NPO Profile: The NMMA Part 2

Category: article

 Oct 28th, 2008 by OutdoorsFIRST 

Modified Oct 28th, 2008 at 12:00 AM

BassFIRST continues today with Part 2 of the interview with NMMA President Thom Dammrich. He discusses the NMMA’s role in the future of boating and fishing, plus where he sees the future of sport boating and fishing heading in the US.

NMMA President Thom Dammrich with a fishy friend (Photo NMMA)

BF – How many employees does your organization have?

TD – We have 140 employees in nine different cities.

BF – What role do you see for your organization in the future regarding sport fishing/boating?

TD – If NMMA didn’t exist, the industry would have to create it.  The work we do in public policy advocacy and boating promotion, in industry statistics and certification are critical to the long term success of the industry.  I like to say our members get full value for their dues just from the bad things we keep from happening to them, to say nothing of all the positive things we do for the industry. 

BF – What is your personal fishing/boating background?

TD – I am a relatively new convert to boating and fishing.  I enjoy cruising, bass fishing, fly fishing and deep sea fishing.

BF – Why are you the head of your organization?

TD – I assume it is because our members and board are confident in my leadership of the NMMA.  Helping our members be successful is a passion for me.  Helping to improve the boating experience so we can keep people in boating is a passion for me.  I really believe that the work we do improves peoples’ quality of life by introducing them to the positive benefits of the boating lifestyle. That is very rewarding.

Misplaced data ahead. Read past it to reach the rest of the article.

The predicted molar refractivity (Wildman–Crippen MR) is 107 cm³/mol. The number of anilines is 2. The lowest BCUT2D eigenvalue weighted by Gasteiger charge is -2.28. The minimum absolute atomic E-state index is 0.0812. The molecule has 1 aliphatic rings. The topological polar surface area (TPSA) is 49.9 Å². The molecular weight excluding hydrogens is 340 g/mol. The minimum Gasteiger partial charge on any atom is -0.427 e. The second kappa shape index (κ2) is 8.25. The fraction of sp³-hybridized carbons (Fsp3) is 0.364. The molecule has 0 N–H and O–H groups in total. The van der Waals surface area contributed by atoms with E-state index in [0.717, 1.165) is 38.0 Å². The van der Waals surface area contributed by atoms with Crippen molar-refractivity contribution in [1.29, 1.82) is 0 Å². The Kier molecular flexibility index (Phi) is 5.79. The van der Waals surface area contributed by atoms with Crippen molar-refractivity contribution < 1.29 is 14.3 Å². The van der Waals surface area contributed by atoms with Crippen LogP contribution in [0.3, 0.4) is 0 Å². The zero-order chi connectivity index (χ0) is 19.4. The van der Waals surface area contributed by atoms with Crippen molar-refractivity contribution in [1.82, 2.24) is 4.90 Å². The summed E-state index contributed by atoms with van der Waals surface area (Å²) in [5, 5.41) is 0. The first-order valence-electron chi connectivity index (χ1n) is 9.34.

BF – Why should recreational anglers/boaters trust you to do right by them?

TD – I appreciate skepticism people might have, but NMMA is a very transparent organization. Much of what we do is focused on the boater, boating access and making boating more enjoyable.  It is simply in our self interest as an industry to do right by our customers.  That doesn’t mean individual boat owners won’t have issues with a manufacturer or dealer, but as each year passes I get fewer and fewer calls from consumers with problems.  The industry is really focused on improving the boating experience.

BF – Where do you see the future of sport fishing/boating heading in the United States?

TD – According to the National Sporting Goods Association, participation in boating was up 6 percent in 2006 and up another 8.9 percent in 2007.  Today about 30 percent of adult Americans go boating every year.  About 70 percent of boats are used for fishing.  In the next 40, years the U.S. population is expected to grow from 300 million people to 450 million people.  If we do our job promoting boating, and we get 30 percent of them on the water, that will be nearly 50 million more people boating in 40 years.  Many of them will be fishing, and it doesn’t take many to buy a new boat to create healthy growth for the industry.  Our challenge is that most of the 150 million more Americans we expect to see over the next 40 years will be minorities.  In fact, most of the 450 million people will be minorities. So, as an industry, we need to do a better job of helping minorities see themselves in boating and fishing.  We need to see more minorities pictured in our brochures, our ads and in our magazines. We have to h
elp people see themselves in boating and fishing, and if we can do that, our future will be very bright.

More like this